Unthinkable Tenderness: Selected Poems

Front Cover
University of California Press, Mar 21, 1997 - Poetry - 256 pages
Juan Gelman is Argentina's leading poet, but his work has been almost unknown in the United States until now. In 2000, he received the Juan Rulfo Award, one most important literary awards in the Spanish-speaking world, and in 2007, he received the Cervantes Prize, the Spanish-speaking world's top literary prize. With this selection, chosen and superbly translated by Joan Lindgren, Gelman's lush and visceral poetry comes alive for an English-speaking readership.

Gelman is a stark witness to the brutality of power, and his poems reflect his suffering at the hands of the Argentine military government (his son, daughter-in-law, and grandchild were "disappeared"). While political idealism infuses his writing, he is not a servant of ideology. Themes of family, exile, the tango, Argentina, and Gelman's Jewish heritage resonate throughout his poems, works that celebrate life while confronting heartache and loss.

"remembering their little bones when it rains/ the compañerosstomp on darkness/set forth from death/wander the tender night/I hear their voices like living faces"—from Remembering Their Little Bones
 

What people are saying - Write a review

Unthinkable tenderness: selected poems

User Review  - Not Available - Book Verdict

Chosen from the two collections of verse that Gelman wrote from 1971 to the mid-1980s, these poems serve to introduce U.S. readers to this leading Argentian poet. (His works have not been widely ... Read full review

Unthinkable tenderness: selected poems

User Review  - Not Available - Book Verdict

Chosen from the two collections of verse that Gelman wrote from 1971 to the mid-1980s, these poems serve to introduce U.S. readers to this leading Argentian poet. (His works have not been widely ... Read full review

Contents

IV
4
V
4
VI
4
VII
12
VIII
13
IX
15
X
17
XI
18
LV
82
LVI
83
LVII
84
LVIII
87
LIX
89
LX
91
LXI
93
LXII
95

XII
19
XIII
21
XIV
23
XV
25
XVI
26
XVII
27
XVIII
28
XIX
29
XX
31
XXI
33
XXII
35
XXIII
39
XXIV
41
XXV
42
XXVI
43
XXVII
44
XXVIII
45
XXIX
47
XXX
49
XXXI
51
XXXII
53
XXXIII
55
XXXIV
57
XXXV
59
XXXVI
61
XXXVII
62
XXXVIII
63
XXXIX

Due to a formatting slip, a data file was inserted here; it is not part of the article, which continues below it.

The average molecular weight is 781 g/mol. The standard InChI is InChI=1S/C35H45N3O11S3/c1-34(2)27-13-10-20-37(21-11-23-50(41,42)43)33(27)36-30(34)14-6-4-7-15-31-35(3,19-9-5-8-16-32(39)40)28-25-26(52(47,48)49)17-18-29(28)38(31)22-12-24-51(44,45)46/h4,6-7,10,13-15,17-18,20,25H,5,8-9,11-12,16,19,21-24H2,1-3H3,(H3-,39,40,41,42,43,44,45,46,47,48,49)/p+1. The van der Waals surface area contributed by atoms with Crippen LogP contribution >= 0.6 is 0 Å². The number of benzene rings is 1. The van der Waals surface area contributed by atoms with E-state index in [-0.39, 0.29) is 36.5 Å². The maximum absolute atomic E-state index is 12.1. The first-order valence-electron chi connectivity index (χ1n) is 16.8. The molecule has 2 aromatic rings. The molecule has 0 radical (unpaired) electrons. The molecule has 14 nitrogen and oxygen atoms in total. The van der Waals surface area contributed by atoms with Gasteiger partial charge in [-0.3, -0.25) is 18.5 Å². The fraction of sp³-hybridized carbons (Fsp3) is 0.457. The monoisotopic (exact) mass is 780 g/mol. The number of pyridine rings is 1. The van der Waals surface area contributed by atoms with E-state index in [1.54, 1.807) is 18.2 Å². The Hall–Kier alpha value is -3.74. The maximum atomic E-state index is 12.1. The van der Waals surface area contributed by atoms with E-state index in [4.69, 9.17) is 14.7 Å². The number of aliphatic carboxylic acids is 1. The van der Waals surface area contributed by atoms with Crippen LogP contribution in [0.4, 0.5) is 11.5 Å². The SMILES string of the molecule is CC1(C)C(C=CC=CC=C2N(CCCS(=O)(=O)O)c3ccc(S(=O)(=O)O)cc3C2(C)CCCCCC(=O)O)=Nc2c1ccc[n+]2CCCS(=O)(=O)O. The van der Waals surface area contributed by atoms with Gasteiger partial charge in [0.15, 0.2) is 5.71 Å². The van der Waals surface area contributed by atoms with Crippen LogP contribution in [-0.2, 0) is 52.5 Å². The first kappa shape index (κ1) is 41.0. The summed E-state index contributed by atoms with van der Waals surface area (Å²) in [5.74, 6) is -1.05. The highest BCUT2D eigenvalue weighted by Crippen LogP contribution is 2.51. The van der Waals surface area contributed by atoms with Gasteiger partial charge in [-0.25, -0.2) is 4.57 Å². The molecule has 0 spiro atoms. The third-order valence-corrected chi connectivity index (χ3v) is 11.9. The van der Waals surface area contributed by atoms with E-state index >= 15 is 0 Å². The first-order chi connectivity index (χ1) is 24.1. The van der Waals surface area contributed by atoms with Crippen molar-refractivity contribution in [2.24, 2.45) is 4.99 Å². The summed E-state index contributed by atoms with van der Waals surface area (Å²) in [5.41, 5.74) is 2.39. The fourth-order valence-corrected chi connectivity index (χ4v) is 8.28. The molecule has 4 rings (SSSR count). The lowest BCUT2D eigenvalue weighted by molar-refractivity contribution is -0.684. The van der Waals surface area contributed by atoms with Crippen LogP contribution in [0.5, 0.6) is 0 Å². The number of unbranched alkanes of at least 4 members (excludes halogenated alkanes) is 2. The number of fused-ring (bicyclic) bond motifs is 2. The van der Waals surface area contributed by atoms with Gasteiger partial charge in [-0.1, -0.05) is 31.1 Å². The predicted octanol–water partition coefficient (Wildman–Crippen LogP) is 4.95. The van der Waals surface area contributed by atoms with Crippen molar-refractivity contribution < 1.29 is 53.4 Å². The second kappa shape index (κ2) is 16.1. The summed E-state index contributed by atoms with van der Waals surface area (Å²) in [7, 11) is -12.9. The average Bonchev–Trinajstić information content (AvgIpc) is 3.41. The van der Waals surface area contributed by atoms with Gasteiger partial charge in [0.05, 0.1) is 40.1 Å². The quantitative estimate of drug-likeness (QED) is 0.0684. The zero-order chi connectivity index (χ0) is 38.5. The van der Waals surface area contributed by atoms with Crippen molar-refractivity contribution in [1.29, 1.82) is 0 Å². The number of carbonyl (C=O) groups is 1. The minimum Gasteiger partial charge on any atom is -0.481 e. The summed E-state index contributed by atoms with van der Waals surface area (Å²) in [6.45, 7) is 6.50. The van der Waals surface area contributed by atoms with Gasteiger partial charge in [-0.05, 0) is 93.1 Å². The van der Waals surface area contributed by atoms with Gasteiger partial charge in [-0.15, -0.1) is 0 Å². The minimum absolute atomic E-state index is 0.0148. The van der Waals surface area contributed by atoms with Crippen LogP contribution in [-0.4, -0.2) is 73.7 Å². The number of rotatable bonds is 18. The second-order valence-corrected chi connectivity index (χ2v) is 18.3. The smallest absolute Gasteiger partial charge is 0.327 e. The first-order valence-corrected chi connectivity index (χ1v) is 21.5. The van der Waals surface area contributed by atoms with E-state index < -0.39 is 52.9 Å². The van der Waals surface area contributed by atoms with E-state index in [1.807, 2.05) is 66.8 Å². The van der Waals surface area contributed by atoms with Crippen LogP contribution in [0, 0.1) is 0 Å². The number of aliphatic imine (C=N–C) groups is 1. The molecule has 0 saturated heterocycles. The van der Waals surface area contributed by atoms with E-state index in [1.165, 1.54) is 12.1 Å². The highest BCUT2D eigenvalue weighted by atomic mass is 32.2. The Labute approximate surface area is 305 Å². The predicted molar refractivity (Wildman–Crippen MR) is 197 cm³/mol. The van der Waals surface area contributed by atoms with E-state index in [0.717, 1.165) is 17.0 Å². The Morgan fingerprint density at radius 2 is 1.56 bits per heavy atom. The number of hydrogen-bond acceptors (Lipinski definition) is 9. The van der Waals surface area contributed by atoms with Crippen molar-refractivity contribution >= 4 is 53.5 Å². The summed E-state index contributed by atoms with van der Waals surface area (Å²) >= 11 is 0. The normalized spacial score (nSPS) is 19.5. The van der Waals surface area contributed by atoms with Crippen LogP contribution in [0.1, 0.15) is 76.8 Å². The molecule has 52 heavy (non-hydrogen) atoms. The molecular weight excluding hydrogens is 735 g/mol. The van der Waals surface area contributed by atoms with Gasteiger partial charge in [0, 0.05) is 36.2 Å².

64
XL
65
XLI
66
XLII
67
XLIII
68
XLIV
69
XLV
70
XLVI
71
XLVII
72
XLVIII
73
XLIX
74
L
75
LI
76
LII
77
LIII
79
LIV
80
LXIII
96
LXIV
98
LXV
99
LXVI
101
LXVII
102
LXVIII
104
LXIX
107
LXX
109
LXXI
111
LXXII
113
LXXIII
115
LXXIV
119
LXXV
121
LXXVI
123
LXXVII
125
LXXVIII
127
LXXIX
129
LXXX
131
LXXXI
133
LXXXII
135
LXXXIII
138
LXXXIV
140
LXXXV
143
LXXXVI
145
LXXXVII
151
LXXXVIII
153
LXXXIX
154
XC
156
XCI
157
XCII
158
XCIII
159
XCIV
160
XCV
161
XCVI
163
XCVII
165
XCVIII
166
XCIX
169
C
171
CI
183
CII
187
CIII
191
Copyright

Other editions - View all

Common terms and phrases

Popular passages

Page 4 - Hay que hundir las palabras en la realidad hasta hacerlas delirar como ella». Y el autor de Anunciaciones, dócil ante el consejo de su subordinado, hace delirar a las palabras, y el delirio llega tan alto que los clásicos signos de interrogación se cambian a veces por admiraciones: «¡adelante / universo! / ¡faltaba más!»; «¡abajo los espejos sin calles!
Page 4 - He is a man whose family has been severed from him, who has seen his most beloved friends disappeared or killed, yet nobody has been able to kill in Juan the will to subvert the sum of this horror into an affirmative counterstrike, a creator of new life.
Page vii - To the families of Argentina's Disappeared, especially the twiceorphaned Mothers of the Plaza de Mayo Linea Fundadora, and to all those forced to live in the shadow of absence and impunity, the lingering resonance of brutality.
Page xvii - GELMAN to translate is inhuman — no language or face allows itself to be translated, we must leave this beauty intact and add yet another beauty to accompany it. their lost unity lies ahead.
Page xiii - Juan has committed the crime of marrying justice to beauty. From such a dangerous and fertile embrace, a general uneasiness must issue.

About the author (1997)

Born in Buenos Aires in 1930, Juan Gelman went into political exile in Europe in 1976, where he remained until 1989. Today he lives in Mexico City. Joan Lindgren spent seven years studying Gelman's work and made six visits to Argentina while doing her research.

Bibliographic information